Another issue for incorporation movements in Eagle’s Landing, Buckhead City and Sandy Springs are the politics of a wealthy, majority-white area breaking away from a government that has Black leaders or a large Black population in a metro area whose demographics still bear the scars of racial segregation. Buckhead was annexed by Atlanta in the 1950s in part to keep the city majority-white, then tried to do the same with Sandy Springs, sparking the first cityhood talk with explicit segregationist stances. That’s one reason the Democrat-controlled state legislature long banned the formation of new cities.
By the time the newly Republican-controlled legislature allowed Sandy Springs cityhood, such explicit racism was gone and local control was the argument. Opponents like former state Sen. Vincent Fort said that argument was mostly coded racism.
Porter has long maintained that race played no role in cityhood. In a letter to the editor of the local paper last year, he criticized Mayor Rusty Paul for acknowledging race as a factor on both sides of the cityhood debate and said a new City program of racial dialogue meetings would open the door to “divisiveness and violence.”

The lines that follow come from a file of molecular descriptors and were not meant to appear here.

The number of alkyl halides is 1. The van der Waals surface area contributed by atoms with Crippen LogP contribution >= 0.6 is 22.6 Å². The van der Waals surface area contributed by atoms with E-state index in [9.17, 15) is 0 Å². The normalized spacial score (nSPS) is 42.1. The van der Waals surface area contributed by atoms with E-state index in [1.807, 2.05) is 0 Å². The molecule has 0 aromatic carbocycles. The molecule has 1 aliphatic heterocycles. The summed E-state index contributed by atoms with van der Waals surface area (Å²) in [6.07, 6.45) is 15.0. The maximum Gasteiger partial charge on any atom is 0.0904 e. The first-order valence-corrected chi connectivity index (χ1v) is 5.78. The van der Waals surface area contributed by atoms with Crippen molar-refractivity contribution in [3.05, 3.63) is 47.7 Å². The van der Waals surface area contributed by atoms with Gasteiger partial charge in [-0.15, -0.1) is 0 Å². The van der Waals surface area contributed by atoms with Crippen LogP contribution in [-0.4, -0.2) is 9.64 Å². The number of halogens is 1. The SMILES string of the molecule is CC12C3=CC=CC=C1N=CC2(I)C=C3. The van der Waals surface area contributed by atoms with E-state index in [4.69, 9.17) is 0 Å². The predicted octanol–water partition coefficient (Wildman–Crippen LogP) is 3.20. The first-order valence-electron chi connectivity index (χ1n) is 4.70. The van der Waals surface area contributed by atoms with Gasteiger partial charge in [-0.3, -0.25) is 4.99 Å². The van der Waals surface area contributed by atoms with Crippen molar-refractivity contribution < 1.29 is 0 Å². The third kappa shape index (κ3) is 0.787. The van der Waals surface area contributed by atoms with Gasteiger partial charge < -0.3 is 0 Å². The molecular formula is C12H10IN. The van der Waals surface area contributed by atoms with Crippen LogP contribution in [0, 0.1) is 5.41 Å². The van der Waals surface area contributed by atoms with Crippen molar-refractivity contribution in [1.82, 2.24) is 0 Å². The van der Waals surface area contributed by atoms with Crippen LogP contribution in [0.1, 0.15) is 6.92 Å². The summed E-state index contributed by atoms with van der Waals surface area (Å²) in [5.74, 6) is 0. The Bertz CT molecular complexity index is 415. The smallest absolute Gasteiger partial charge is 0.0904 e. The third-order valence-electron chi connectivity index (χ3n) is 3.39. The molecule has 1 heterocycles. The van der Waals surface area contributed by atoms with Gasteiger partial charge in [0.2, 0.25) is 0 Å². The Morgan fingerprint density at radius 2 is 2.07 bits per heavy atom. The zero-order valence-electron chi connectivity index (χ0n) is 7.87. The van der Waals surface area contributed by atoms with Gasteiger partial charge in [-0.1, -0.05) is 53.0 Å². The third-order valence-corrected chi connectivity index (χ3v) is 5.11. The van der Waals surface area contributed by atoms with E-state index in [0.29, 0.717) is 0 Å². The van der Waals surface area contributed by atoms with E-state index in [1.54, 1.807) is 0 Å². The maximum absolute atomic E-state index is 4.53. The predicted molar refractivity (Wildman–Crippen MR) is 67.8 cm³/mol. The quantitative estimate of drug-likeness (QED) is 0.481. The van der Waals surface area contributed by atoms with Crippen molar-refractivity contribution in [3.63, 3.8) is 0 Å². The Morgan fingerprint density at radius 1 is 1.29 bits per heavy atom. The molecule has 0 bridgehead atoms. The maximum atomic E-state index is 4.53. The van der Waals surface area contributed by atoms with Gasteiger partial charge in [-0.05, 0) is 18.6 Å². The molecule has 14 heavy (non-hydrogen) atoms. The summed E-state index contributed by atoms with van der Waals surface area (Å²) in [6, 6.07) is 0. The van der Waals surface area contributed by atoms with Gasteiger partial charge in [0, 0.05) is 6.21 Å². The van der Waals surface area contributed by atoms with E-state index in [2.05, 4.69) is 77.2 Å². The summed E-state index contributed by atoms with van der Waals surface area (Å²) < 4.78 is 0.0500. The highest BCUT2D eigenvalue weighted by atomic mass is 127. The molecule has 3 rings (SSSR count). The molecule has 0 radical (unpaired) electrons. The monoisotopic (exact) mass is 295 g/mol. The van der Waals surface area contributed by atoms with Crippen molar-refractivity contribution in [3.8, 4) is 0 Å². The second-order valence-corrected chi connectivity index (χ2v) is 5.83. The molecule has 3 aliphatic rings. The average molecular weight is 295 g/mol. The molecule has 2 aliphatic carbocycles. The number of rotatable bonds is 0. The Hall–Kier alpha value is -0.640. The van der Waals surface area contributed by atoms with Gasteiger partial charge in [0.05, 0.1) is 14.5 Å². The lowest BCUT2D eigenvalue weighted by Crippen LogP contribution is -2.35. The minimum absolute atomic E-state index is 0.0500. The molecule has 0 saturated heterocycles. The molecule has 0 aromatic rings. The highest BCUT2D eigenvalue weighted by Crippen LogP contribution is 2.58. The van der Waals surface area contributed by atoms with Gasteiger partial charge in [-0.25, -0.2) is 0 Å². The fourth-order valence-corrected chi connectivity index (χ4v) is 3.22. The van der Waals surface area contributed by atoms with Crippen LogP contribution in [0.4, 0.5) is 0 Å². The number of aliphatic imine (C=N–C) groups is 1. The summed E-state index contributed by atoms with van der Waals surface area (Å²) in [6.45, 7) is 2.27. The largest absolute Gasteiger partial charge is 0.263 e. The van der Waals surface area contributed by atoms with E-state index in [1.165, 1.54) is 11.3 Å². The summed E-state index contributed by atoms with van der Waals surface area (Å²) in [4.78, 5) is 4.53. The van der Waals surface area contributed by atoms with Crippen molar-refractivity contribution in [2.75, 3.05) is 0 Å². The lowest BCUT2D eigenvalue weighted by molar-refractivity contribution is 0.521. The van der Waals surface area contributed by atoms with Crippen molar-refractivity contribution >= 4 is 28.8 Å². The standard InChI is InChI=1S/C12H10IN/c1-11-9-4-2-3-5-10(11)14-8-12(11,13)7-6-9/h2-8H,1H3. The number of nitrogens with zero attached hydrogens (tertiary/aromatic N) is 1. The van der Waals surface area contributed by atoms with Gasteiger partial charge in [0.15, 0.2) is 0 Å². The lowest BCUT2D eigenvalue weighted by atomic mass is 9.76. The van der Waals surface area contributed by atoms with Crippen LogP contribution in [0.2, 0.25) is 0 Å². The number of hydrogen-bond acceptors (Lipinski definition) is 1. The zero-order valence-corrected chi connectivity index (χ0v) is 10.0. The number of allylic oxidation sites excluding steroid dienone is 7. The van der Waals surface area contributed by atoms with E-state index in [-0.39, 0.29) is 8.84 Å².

“You know, from Day One in my involvement in Sandy Springs, race was never an issue in the cityhood,” said Porter in the interview, adding it is the same in the Buckhead City movement. The one way race played a role in starting up Sandy Springs, Porter said, was difficulty in getting information to “racial groups, minority groups” due to insufficient local media coverage. “I had to mount a campaign going through the Black churches… “So in terms of any racial activity, that was the main thing, was us trying to reach out and find a way to inform the minority groups,” he said.
The privatized government model
Porter’s main job was figuring out how to start Sandy Springs’ government on a very short deadline, with no ability to cut deals and no tax revenue flowing. The solution was contracting out virtually every City service to the engineering firm CH2M Hill on a handshake deal and, the moment government began, a $10 million loan. The City attempted to make that start-up necessity a long-term virtue, touting itself as a pioneering modern of a libertarian government outsourcing almost everything besides police and fire departments to gain efficiency and cost savings. Porter became a guru of the movement, which many other metro cities followed, and wrote a book called “Creating the New City of Sandy Springs: The 21st Century Paradigm: Private Industry.”